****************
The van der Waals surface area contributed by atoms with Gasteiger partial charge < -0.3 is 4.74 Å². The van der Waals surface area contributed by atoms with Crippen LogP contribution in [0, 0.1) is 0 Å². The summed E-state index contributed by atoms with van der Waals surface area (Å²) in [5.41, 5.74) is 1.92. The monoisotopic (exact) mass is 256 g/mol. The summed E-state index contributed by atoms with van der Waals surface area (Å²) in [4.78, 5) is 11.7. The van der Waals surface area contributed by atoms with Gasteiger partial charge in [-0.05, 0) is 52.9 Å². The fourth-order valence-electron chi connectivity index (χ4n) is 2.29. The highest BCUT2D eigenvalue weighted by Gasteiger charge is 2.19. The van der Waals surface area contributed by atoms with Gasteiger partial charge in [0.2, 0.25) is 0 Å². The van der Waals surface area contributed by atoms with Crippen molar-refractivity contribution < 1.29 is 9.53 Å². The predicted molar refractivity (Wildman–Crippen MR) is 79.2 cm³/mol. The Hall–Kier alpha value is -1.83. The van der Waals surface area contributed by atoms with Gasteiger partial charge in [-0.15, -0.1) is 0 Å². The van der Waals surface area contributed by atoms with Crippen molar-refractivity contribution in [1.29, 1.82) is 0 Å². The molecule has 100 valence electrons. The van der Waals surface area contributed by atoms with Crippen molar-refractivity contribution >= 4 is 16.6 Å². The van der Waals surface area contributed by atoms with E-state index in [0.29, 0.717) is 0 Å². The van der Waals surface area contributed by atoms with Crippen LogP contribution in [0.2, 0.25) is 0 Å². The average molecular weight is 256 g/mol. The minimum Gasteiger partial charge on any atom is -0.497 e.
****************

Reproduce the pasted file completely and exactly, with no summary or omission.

The van der Waals surface area contributed by atoms with Gasteiger partial charge < -0.3 is 4.74 Å². The van der Waals surface area contributed by atoms with Crippen LogP contribution in [0, 0.1) is 0 Å². The summed E-state index contributed by atoms with van der Waals surface area (Å²) in [5.41, 5.74) is 1.92. The monoisotopic (exact) mass is 256 g/mol. The summed E-state index contributed by atoms with van der Waals surface area (Å²) in [4.78, 5) is 11.7. The van der Waals surface area contributed by atoms with Gasteiger partial charge in [-0.05, 0) is 52.9 Å². The fourth-order valence-electron chi connectivity index (χ4n) is 2.29. The highest BCUT2D eigenvalue weighted by Gasteiger charge is 2.19. The van der Waals surface area contributed by atoms with Gasteiger partial charge in [0.2, 0.25) is 0 Å². The van der Waals surface area contributed by atoms with Crippen molar-refractivity contribution < 1.29 is 9.53 Å². The predicted molar refractivity (Wildman–Crippen MR) is 79.2 cm³/mol. The Hall–Kier alpha value is -1.83. The van der Waals surface area contributed by atoms with Gasteiger partial charge in [-0.15, -0.1) is 0 Å². The van der Waals surface area contributed by atoms with Crippen molar-refractivity contribution in [1.29, 1.82) is 0 Å². The molecule has 100 valence electrons. The van der Waals surface area contributed by atoms with Crippen molar-refractivity contribution >= 4 is 16.6 Å². The van der Waals surface area contributed by atoms with E-state index in [0.29, 0.717) is 0 Å². The van der Waals surface area contributed by atoms with Crippen LogP contribution in [0.2, 0.25) is 0 Å². The average molecular weight is 256 g/mol. The minimum Gasteiger partial charge on any atom is -0.497 e.